Business mileage is a simple way to get a tax deduction for businesses, including independent contractors. Claiming this deduction is as easy as keeping a record of business trips. The key to using business mileage to a company’s advantage is knowing what it is and what counts as business related.
Business mileage is the miles someone drives between two business locations. It is completely independent of commuting. This is important because the IRS only recognizes mileage that’s business related for deduction purposes. A principle place of business must be determined for mileage calculation purposes. So, driving from your home to your office (principle place of business) qualifies as a commute, but when you leave the office to drive to a meeting at a client’s office, that trip would qualify as business mileage.
There are many things that count as business mileage, but there are two main mileages; meeting a client and business operations. Meeting clients can be anywhere from going to their office or meeting them for lunch at a restaurant. Business operations are activities like going to the bank or going to buy office supplies.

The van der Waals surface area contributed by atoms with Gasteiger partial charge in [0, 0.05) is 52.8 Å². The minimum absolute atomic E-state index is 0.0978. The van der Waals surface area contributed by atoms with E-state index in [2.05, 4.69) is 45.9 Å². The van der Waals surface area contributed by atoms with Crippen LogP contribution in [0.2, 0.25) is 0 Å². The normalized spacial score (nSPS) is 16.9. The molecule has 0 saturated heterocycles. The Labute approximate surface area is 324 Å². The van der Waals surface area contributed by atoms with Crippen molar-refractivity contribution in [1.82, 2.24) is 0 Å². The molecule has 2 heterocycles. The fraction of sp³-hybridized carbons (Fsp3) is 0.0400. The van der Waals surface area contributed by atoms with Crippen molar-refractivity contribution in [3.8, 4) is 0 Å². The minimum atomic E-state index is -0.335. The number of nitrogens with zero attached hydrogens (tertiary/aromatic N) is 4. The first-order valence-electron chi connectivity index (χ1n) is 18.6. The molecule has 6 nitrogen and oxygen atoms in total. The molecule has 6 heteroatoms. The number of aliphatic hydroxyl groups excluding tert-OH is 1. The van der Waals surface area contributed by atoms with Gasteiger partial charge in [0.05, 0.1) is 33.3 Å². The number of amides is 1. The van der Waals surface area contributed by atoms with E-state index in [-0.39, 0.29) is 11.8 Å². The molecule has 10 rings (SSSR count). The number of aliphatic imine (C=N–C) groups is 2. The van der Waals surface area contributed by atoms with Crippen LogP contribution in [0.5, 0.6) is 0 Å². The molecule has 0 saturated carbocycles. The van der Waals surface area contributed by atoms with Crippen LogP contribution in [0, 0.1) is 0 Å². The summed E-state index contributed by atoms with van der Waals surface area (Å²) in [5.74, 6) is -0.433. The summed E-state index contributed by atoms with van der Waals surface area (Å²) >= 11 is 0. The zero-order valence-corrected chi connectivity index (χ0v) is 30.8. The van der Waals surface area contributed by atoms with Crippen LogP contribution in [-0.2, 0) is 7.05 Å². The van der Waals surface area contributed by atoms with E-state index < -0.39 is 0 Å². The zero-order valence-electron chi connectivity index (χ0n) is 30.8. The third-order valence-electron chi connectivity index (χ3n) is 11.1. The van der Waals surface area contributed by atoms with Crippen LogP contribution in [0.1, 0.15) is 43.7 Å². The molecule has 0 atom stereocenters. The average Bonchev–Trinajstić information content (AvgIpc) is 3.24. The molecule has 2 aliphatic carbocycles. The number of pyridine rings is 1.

It is extremely important to remember to document all of the mileage to use it for a deduction. The deductible rate for business miles driven is 57.5 cents for 2015. The IRS can choose to not allow the mileage deduction if proper records aren’t kept. Proper records include total miles driven, dates of business trip, the destination and the purpose of the trip. If the trip is for meeting with a client or a run for supplies make sure to include the person you met with or the supplies you bought.